Pressure rising on in-house budgets
12 October, 2012 |Lawyers Weekly |Staphanie Quine
One-in-three government and corporate organisations are looking to reduce their external law firm spend, according to a trans-Tasman survey released today (12 October).
Detailed responses from 346 organisations were gathered to compile the 2012 ACLA/CLANZ In-house Counsel Report: Benchmarks and Leading Practices.
Australian Corporate Lawyers Association (ACLA) CEO Trish Hyde said the report, released jointly by ACLA and the Corporate Lawyers Association of New Zealand (CLANZ), was the most comprehensive research of its kind in the region when she addressed the World Masters of Law Firm Management conference yesterday. The theme of the conference was LPO: The real story.
“We are in a state of evolution; the profession has changed in-house and it continues to evolve,” said Hyde.
“We have leaders who are looking at new ways to tackle work to prove their value; the value of their budget … they have to take the same responsibility as their peers for financial control.”
Hyde outlined key statistics from the report, which showed that 61 per cent of general counsels (GCs) are under pressure to reduce costs; 64 per cent of which are under pressure to reduce spend on external firms.
Almost all GCs surveyed (91%) forecasted increased workflow over the next two years and only three per cent had some type of formal workflow management system in place. However, 23 per cent indicated that they plan to adopt some form of workflow management in the next two years.
With or without you
“Six per cent currently use LPO [and]over the next two years another seven per cent plan to use it … that can be either in partnership with a law firm or independent,” sad Hyde, adding that GCs are looking to get the best deals they can.
In the case of the NZ Qualifications Authority, a government organisation, the senior in-house counsel came up with an innovative strategy in which he stored up non-urgent legal work and bought time, in advance, from a law firm in its quiet period.
“That to me is thinking outside the box,” said Hyde, adding that the firm benefits and the in-house counsel gets a great rate and is also managing his workflow.
“He’s not part of the group executive but he manages to influence the organisation beautifully,” said Hyde.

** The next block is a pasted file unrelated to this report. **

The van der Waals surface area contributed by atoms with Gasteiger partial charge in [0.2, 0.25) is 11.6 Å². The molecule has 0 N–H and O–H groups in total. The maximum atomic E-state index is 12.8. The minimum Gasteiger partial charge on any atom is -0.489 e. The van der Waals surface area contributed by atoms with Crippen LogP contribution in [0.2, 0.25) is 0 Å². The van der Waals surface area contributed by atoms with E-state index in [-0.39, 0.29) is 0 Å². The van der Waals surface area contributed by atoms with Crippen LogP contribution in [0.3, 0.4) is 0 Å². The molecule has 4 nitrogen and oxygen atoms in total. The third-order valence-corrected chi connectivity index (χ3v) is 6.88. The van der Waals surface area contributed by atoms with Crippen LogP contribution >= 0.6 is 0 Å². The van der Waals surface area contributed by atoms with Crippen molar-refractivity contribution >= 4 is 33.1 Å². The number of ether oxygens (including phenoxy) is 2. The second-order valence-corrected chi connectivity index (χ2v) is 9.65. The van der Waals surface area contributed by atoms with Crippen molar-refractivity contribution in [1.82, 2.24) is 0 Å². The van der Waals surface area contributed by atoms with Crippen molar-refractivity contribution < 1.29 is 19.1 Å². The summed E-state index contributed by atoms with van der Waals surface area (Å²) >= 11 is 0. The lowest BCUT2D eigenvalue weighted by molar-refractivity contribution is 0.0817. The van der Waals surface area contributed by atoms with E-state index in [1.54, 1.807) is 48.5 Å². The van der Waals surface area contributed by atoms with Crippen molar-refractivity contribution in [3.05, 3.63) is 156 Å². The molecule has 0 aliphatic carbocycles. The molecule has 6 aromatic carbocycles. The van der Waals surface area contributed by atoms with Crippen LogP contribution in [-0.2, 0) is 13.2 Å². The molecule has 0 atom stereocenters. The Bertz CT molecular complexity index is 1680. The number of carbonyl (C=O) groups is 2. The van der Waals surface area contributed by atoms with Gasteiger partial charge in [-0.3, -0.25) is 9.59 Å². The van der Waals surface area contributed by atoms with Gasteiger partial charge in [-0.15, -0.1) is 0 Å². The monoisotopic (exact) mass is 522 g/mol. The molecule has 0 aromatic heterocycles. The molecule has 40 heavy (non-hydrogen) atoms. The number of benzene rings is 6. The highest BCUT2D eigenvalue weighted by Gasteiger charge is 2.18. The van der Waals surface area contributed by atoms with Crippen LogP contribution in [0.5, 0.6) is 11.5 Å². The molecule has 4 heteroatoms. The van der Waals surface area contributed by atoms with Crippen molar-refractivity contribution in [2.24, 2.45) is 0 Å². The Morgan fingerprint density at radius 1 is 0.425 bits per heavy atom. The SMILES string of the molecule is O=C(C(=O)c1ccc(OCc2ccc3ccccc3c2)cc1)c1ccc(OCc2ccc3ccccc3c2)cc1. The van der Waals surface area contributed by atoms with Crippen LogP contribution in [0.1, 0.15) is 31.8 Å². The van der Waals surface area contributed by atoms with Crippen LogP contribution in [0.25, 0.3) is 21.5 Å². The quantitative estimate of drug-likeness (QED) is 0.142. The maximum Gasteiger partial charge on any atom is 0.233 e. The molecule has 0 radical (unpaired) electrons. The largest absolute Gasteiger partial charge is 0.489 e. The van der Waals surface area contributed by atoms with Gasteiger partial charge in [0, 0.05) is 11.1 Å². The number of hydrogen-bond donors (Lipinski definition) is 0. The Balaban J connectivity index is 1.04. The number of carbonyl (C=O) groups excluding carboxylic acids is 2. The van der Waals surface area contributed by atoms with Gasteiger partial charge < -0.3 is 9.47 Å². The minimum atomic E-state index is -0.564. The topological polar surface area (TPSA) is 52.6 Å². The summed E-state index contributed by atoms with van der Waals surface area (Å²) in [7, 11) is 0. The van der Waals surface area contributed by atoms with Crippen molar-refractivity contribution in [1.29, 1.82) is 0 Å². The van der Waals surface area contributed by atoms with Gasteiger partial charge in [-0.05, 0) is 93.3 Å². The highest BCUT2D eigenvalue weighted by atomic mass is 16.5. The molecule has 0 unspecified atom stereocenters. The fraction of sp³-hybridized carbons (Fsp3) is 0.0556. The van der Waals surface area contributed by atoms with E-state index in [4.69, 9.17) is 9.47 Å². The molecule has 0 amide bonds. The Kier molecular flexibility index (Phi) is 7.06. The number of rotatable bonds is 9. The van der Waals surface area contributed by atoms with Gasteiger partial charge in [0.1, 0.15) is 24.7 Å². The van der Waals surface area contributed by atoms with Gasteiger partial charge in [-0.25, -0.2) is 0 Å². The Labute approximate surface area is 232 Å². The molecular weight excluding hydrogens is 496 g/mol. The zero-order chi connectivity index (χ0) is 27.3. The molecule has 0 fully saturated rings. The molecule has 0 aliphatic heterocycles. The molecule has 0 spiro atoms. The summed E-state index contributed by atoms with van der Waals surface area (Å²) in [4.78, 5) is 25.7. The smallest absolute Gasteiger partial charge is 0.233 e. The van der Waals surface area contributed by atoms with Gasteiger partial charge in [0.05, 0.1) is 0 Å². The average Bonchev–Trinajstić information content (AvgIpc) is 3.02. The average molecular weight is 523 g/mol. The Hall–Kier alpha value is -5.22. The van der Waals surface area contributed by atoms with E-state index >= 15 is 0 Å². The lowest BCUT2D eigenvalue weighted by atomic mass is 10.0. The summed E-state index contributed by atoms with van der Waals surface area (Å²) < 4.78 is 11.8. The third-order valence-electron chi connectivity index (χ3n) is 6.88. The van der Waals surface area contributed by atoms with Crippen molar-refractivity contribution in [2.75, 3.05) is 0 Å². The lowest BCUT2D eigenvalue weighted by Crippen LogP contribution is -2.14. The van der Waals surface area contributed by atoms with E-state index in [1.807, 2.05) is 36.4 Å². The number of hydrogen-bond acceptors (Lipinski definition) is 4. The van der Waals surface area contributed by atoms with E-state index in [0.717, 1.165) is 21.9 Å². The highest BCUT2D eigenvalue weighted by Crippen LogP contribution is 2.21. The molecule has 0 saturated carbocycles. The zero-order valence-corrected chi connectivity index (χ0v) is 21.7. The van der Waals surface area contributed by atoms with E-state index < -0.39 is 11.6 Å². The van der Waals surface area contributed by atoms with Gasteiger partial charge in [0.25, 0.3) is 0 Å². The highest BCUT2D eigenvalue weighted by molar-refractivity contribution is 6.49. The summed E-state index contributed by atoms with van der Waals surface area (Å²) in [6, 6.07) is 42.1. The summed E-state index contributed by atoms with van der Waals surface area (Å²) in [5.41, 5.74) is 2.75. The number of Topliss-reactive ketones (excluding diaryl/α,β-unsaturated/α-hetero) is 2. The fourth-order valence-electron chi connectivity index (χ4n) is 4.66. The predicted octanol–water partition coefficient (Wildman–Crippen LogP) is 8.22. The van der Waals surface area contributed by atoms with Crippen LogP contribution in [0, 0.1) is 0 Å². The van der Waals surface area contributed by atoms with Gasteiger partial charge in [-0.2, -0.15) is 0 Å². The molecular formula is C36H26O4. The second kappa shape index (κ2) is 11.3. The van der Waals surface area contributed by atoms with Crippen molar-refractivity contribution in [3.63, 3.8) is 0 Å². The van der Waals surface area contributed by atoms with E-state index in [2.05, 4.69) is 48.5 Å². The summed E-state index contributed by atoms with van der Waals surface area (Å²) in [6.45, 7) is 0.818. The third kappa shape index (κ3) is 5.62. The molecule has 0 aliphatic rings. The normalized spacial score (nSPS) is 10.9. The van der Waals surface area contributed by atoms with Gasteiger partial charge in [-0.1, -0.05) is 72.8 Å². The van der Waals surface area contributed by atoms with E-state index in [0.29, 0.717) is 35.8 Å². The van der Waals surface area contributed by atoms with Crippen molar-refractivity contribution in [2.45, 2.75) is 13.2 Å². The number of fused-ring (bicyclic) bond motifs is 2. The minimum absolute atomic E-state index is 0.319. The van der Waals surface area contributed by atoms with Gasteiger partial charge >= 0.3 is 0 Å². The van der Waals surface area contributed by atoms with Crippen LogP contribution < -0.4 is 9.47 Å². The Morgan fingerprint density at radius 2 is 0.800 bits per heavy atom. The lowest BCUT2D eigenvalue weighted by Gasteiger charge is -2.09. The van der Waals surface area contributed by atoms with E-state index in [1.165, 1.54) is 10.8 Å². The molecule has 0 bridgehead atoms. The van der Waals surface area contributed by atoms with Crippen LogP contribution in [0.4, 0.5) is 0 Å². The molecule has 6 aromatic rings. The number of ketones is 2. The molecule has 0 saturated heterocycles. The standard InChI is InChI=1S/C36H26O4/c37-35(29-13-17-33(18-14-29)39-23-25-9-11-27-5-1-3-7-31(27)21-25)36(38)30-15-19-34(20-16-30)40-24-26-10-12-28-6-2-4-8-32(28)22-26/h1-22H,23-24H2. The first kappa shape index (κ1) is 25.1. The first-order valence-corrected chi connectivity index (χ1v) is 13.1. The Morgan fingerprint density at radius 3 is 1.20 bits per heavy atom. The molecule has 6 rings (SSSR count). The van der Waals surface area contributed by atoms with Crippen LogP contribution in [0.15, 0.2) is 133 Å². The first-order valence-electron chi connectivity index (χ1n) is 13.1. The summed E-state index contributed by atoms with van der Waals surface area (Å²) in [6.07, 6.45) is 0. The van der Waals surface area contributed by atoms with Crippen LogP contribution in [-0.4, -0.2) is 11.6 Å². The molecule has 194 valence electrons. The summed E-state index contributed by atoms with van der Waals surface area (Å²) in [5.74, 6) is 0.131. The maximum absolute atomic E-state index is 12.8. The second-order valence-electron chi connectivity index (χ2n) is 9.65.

There has also been a significant shift in how in-house counsel are seen by their own organisation. They no longer have to get a “big name firm” to give the advice, said Hyde.
Sixty per cent of in-house counsel are now seen as providing better advice than external advisors to their organisation, because they’re able to put it into commercial terms, and with this comes greater power for them, said Hyde.
In-depth interviews with Woolworths revealed the frankness with which the organisation holds its conversations with law firms.
“They want the firms to walk in their shoes … they expect to know ‘which LPOS are you using, how do we get the better value, is there a better LPO?’, so they’re actually involved in the decision making … and its working really well,” said Hyde.
In another instance, an in-house team of three people did their own research and found the best provider they could, for the work they wanted, in the Philippines, and were handsomely rewarded within the organisation for their management efforts.
Organisations do have an appetite for alternative fee options – up to 50 per cent have tried some kind of fixed pricing – but less than 30 per cent use it on a regular basis.
The report revealed that only 21 per cent of GCs believe their main law firm offers alternative billing methods that work.
“Just as direct briefing of barristers is becoming more popular, so is the ability to go out and look for an LPO … at the big end and small end of town,” said Hyde.
“Those law firms who find a way to adapt will thrive … the alternative is not in the interests of law firms.”
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